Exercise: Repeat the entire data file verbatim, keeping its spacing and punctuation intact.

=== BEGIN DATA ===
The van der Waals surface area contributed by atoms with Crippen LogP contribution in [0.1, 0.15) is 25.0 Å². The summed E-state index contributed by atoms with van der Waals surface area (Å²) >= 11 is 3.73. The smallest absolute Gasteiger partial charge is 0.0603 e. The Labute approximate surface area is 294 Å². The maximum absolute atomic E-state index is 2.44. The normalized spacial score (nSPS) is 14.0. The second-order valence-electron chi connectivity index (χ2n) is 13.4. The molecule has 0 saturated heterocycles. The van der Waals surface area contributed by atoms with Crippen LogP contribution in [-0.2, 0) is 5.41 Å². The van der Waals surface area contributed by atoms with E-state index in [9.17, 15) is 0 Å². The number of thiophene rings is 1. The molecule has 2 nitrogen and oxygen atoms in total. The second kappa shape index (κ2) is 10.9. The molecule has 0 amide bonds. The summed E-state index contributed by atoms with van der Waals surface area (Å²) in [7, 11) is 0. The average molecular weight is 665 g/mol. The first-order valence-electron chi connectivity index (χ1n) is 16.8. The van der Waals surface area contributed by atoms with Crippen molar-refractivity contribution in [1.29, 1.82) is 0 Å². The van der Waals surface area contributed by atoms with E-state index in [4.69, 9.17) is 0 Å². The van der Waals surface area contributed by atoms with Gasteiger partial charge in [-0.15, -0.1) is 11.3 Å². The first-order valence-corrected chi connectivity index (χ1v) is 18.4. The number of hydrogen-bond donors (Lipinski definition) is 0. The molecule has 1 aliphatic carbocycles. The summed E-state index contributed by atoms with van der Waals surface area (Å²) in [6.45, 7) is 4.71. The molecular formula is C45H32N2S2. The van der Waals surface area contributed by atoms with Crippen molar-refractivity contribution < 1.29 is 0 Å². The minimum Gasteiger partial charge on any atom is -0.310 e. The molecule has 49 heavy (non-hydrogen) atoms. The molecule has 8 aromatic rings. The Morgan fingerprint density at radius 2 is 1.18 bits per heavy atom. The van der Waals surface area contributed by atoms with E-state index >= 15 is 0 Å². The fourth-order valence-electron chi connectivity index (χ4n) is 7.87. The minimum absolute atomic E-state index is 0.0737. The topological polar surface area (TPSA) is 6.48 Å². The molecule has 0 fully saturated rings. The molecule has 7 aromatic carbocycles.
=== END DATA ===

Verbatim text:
The van der Waals surface area contributed by atoms with Crippen LogP contribution in [0.1, 0.15) is 25.0 Å². The summed E-state index contributed by atoms with van der Waals surface area (Å²) >= 11 is 3.73. The smallest absolute Gasteiger partial charge is 0.0603 e. The Labute approximate surface area is 294 Å². The maximum absolute atomic E-state index is 2.44. The normalized spacial score (nSPS) is 14.0. The second-order valence-electron chi connectivity index (χ2n) is 13.4. The molecule has 0 saturated heterocycles. The van der Waals surface area contributed by atoms with Crippen LogP contribution in [-0.2, 0) is 5.41 Å². The van der Waals surface area contributed by atoms with E-state index in [9.17, 15) is 0 Å². The number of thiophene rings is 1. The molecule has 2 nitrogen and oxygen atoms in total. The second kappa shape index (κ2) is 10.9. The molecule has 0 amide bonds. The summed E-state index contributed by atoms with van der Waals surface area (Å²) in [7, 11) is 0. The average molecular weight is 665 g/mol. The first-order valence-electron chi connectivity index (χ1n) is 16.8. The van der Waals surface area contributed by atoms with Crippen molar-refractivity contribution in [1.29, 1.82) is 0 Å². The van der Waals surface area contributed by atoms with E-state index in [4.69, 9.17) is 0 Å². The van der Waals surface area contributed by atoms with Gasteiger partial charge in [-0.15, -0.1) is 11.3 Å². The first-order valence-corrected chi connectivity index (χ1v) is 18.4. The number of hydrogen-bond donors (Lipinski definition) is 0. The molecule has 1 aliphatic carbocycles. The summed E-state index contributed by atoms with van der Waals surface area (Å²) in [6.45, 7) is 4.71. The molecular formula is C45H32N2S2. The van der Waals surface area contributed by atoms with Crippen molar-refractivity contribution < 1.29 is 0 Å². The minimum Gasteiger partial charge on any atom is -0.310 e. The molecule has 49 heavy (non-hydrogen) atoms. The molecule has 8 aromatic rings. The Morgan fingerprint density at radius 2 is 1.18 bits per heavy atom. The van der Waals surface area contributed by atoms with E-state index >= 15 is 0 Å². The fourth-order valence-electron chi connectivity index (χ4n) is 7.87. The minimum absolute atomic E-state index is 0.0737. The topological polar surface area (TPSA) is 6.48 Å². The molecule has 0 fully saturated rings. The molecule has 7 aromatic carbocycles.